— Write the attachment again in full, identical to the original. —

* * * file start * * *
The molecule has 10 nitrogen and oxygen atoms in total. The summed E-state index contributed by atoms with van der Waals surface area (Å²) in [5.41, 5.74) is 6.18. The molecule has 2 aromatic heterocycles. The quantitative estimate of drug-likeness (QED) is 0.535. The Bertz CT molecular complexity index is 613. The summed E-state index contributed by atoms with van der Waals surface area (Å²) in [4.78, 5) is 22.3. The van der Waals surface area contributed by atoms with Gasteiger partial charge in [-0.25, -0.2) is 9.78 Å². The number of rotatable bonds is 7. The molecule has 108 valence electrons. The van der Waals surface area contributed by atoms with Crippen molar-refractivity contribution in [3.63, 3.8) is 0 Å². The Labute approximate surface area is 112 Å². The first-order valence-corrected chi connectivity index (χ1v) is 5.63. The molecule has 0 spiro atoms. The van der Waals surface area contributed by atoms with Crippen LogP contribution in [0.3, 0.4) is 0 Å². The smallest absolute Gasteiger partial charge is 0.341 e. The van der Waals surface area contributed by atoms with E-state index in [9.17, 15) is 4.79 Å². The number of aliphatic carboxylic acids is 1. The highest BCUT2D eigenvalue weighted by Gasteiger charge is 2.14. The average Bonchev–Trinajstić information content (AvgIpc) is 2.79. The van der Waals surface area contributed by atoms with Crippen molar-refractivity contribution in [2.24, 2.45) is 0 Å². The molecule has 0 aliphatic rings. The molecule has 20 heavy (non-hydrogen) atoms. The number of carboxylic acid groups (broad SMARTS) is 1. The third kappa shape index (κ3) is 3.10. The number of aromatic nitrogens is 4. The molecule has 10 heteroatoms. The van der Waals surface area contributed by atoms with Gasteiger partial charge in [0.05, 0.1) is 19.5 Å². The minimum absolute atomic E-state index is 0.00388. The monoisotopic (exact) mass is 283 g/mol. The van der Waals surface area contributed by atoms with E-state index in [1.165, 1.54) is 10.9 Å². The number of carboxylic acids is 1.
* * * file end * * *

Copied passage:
The molecule has 10 nitrogen and oxygen atoms in total. The summed E-state index contributed by atoms with van der Waals surface area (Å²) in [5.41, 5.74) is 6.18. The molecule has 2 aromatic heterocycles. The quantitative estimate of drug-likeness (QED) is 0.535. The Bertz CT molecular complexity index is 613. The summed E-state index contributed by atoms with van der Waals surface area (Å²) in [4.78, 5) is 22.3. The van der Waals surface area contributed by atoms with Gasteiger partial charge in [-0.25, -0.2) is 9.78 Å². The number of rotatable bonds is 7. The molecule has 108 valence electrons. The van der Waals surface area contributed by atoms with Crippen molar-refractivity contribution in [3.63, 3.8) is 0 Å². The Labute approximate surface area is 112 Å². The first-order valence-corrected chi connectivity index (χ1v) is 5.63. The molecule has 0 spiro atoms. The van der Waals surface area contributed by atoms with Crippen LogP contribution in [0.3, 0.4) is 0 Å². The smallest absolute Gasteiger partial charge is 0.341 e. The van der Waals surface area contributed by atoms with E-state index in [9.17, 15) is 4.79 Å². The number of aliphatic carboxylic acids is 1. The highest BCUT2D eigenvalue weighted by Gasteiger charge is 2.14. The average Bonchev–Trinajstić information content (AvgIpc) is 2.79. The van der Waals surface area contributed by atoms with Crippen molar-refractivity contribution in [2.24, 2.45) is 0 Å². The molecule has 0 aliphatic rings. The molecule has 20 heavy (non-hydrogen) atoms. The number of carboxylic acid groups (broad SMARTS) is 1. The third kappa shape index (κ3) is 3.10. The number of aromatic nitrogens is 4. The molecule has 10 heteroatoms. The van der Waals surface area contributed by atoms with Gasteiger partial charge in [0.05, 0.1) is 19.5 Å². The minimum absolute atomic E-state index is 0.00388. The monoisotopic (exact) mass is 283 g/mol. The van der Waals surface area contributed by atoms with E-state index in [1.165, 1.54) is 10.9 Å². The number of carboxylic acids is 1.